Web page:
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The WebGenre Blog: The power of genre applied to digital information. By Marina Santini » Archive

Spreading the Word about (Web)Genre Research

Spreading the Word about (Web)Genre Research

What is genre? Why is it useful to master genre conventions? Can we classify document genres automatically? Around the world, lots of researches and scholars belonging to a wide range of disciplines are trying to provide answers to these and to many other questions. Aristotle suggested the first genre classification scheme by dividing literature into Tragedy, Comedy and Lyrics (well, I am oversimplifying…).  Aristotle smoothly classified all the knowledge of his time, so arguably classifying genres … Read entire article »

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Working Definition of Digital Genre (II)

Last Updated: 22 June 2014 – 26 June 2014 – 3 July 2014 - — draft in progress — In this blog post (that I will update seamlessly), I would like to pin down a working definition of digital genre that is appropriate for our computational experiments. The experiments I refer to are those that will be included in the forthcoming book “Computational Theory of Digital Genre” that I have already announced a while ago. With Michael Oakes and Georgious Paltoglou (both at University of Woleverhampton, UK), we are setting up experiments focussing on the computational modeling of the concept of digital genre. Since the concept of genre is difficult to define in a simple way, because it inherits all the idiosyncrasies and ambiguities that characterize language and human communication in general, I … Read entire article »

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Towards a Safer Web (with Language Technology)

Last Updated: 25 June 2013 On 18 June 2013, I attended an interesting conference on cybersecurity. The conference was held in one of the conference rooms at the Police Academy in Rome*. The title of the conference was “Critical Infrastructure Protection – Telecommunications”** and Italian was the working language. The conference was organized by  the I.C.S.A Foundation (Intelligence Culture and Strategic Analysis) ( Those who can understand Italian can read a press release here: As you can imagine, there were many people working for the Police and Defence Departments, but also people coming from industry and academia. I attended this conference because, in my opinion, Language Technology (LT) can help cybersecurity in many ways. We are currently thinking of a LT project, SafeWEB, whose aim is to detect threatening, mischievous and treacherous … Read entire article »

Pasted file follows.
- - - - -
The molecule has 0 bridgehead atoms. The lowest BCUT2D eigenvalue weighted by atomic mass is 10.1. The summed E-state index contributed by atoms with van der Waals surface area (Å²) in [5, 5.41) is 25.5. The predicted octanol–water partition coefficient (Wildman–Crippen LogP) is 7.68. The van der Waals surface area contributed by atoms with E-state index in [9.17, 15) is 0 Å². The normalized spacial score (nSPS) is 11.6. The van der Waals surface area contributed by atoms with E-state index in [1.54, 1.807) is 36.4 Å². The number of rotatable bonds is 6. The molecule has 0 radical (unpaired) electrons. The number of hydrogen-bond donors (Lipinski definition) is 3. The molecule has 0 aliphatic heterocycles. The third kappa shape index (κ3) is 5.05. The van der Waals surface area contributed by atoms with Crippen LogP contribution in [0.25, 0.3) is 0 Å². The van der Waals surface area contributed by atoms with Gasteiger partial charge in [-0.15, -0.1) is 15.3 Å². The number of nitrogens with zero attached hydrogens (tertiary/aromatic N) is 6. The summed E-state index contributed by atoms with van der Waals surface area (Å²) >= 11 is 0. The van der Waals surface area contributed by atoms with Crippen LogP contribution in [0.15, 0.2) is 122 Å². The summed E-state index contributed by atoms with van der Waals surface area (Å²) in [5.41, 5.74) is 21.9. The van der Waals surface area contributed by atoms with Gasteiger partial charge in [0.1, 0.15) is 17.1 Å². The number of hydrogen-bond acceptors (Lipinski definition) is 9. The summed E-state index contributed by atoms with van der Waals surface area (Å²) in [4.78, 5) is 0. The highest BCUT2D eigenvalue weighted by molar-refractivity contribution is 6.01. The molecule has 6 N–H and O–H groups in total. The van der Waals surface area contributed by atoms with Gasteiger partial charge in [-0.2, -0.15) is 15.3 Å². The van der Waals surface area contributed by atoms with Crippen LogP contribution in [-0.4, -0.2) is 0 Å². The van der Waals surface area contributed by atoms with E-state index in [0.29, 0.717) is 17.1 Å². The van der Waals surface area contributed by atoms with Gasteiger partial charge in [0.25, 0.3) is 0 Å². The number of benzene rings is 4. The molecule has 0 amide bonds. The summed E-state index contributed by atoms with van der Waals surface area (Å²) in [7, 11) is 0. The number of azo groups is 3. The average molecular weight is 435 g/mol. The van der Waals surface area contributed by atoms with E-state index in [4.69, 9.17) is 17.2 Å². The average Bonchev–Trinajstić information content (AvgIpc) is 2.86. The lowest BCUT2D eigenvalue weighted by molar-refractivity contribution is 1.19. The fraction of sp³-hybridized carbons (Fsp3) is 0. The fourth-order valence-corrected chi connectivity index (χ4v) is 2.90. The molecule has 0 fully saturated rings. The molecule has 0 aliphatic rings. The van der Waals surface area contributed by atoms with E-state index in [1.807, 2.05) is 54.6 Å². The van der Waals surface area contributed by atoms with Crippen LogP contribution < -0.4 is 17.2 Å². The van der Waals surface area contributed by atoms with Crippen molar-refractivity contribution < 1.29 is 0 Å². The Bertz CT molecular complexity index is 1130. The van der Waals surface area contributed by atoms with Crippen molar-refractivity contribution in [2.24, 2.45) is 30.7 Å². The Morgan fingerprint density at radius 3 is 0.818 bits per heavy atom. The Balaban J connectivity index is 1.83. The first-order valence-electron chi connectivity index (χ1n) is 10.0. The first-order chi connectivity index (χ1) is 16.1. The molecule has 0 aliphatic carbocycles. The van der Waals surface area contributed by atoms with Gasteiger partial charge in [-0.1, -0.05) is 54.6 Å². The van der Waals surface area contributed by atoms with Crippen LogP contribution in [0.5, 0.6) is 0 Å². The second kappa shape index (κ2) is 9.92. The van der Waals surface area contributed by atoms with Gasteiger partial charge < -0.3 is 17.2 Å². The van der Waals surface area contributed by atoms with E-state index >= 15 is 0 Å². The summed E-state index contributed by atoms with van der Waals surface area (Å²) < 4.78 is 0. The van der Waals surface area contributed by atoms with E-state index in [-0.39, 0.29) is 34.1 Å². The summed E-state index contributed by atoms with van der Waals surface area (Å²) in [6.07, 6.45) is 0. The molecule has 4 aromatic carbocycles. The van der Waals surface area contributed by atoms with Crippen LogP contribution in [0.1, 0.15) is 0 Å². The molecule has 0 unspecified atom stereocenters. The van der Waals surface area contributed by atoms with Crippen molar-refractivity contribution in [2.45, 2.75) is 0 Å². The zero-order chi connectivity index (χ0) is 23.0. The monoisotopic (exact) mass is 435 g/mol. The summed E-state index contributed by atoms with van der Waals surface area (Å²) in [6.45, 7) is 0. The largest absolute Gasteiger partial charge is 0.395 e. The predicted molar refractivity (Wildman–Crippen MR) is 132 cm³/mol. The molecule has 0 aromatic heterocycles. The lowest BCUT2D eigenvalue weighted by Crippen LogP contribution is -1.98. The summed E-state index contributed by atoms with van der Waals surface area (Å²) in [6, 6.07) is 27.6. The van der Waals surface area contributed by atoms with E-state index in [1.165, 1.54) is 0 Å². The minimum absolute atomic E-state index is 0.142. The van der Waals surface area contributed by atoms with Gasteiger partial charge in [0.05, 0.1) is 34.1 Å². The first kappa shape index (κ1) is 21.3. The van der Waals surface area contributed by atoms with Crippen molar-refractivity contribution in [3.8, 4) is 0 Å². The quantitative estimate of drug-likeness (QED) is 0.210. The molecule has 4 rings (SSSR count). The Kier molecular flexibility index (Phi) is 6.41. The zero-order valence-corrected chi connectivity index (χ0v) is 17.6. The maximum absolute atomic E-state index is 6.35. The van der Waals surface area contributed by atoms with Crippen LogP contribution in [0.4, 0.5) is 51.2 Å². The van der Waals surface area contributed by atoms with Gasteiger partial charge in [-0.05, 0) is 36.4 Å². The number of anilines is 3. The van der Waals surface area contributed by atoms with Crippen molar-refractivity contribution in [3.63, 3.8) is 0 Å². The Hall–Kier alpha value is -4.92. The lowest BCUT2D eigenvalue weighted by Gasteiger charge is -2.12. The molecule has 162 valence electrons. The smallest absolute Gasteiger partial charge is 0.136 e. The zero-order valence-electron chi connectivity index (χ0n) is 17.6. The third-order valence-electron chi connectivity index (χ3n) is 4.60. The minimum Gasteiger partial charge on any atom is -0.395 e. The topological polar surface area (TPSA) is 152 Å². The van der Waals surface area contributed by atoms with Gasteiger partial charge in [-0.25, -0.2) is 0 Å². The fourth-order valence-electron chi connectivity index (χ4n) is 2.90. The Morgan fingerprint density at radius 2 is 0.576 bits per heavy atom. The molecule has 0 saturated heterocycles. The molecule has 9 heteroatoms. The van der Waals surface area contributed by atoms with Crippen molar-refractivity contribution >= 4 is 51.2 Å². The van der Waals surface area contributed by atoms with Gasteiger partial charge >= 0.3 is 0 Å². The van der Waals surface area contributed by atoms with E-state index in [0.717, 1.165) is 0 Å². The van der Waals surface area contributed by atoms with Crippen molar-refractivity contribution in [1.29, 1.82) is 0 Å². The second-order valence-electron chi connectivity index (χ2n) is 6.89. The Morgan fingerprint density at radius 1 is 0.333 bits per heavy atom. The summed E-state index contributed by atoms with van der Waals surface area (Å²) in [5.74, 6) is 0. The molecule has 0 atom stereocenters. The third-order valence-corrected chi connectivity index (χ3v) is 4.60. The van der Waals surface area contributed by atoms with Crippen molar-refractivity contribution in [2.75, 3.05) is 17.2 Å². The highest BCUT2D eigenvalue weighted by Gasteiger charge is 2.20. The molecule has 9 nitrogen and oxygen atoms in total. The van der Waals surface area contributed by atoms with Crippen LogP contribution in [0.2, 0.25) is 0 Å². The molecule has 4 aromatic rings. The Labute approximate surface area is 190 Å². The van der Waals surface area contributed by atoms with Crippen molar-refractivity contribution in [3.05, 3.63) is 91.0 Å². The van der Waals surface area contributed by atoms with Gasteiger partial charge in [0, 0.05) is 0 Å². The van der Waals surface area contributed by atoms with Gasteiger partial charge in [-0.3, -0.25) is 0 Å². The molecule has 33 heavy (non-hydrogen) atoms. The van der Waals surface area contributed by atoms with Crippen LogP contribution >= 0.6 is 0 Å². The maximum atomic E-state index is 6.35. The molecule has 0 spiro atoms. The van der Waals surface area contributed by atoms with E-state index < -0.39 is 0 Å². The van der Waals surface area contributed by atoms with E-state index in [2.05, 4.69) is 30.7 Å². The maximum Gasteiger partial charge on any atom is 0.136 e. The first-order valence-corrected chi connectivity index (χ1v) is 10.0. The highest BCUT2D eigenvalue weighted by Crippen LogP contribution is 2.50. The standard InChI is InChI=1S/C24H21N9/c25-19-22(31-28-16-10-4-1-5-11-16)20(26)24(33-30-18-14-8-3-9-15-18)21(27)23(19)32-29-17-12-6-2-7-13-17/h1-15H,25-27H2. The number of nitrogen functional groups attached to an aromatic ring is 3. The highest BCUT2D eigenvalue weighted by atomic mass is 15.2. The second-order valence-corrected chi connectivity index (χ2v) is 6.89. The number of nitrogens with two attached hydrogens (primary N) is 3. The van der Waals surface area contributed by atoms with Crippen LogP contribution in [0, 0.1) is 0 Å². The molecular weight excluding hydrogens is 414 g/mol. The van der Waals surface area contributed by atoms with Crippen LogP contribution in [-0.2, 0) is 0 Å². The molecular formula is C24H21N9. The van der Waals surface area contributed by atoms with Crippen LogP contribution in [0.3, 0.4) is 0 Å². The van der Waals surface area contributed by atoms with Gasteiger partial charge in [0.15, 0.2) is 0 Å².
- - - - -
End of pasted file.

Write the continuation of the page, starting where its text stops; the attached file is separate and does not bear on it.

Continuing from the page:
Filed under: discussions, dissemination, reports

Opinion Retrieval and Ranking: the creeping and ineluctable force of Genre

Last Updated: 27 May 2013 Two fundamental principles concurring to the definition and characterization of the concept of genre are conventions and expectations. Simply put, in textual (written or spoken) communication, genres are words that connote different types of text. For instance, on the web the home page genre is different from the blog genre; in a company, the minutes genre is different from the white paper genre; in the press the leader genre is different from the letter to the editor genre… Genres have the power of shaping information following rhetorical and discourse patterns that have become conventionalized. Genre conventions are implemented by the writer(s). When acknowledged, genre conventions raise predictable expectations in the readers or more generally in those who “process” a text… Although I am oversimplifying here, broadly speaking … Read entire article »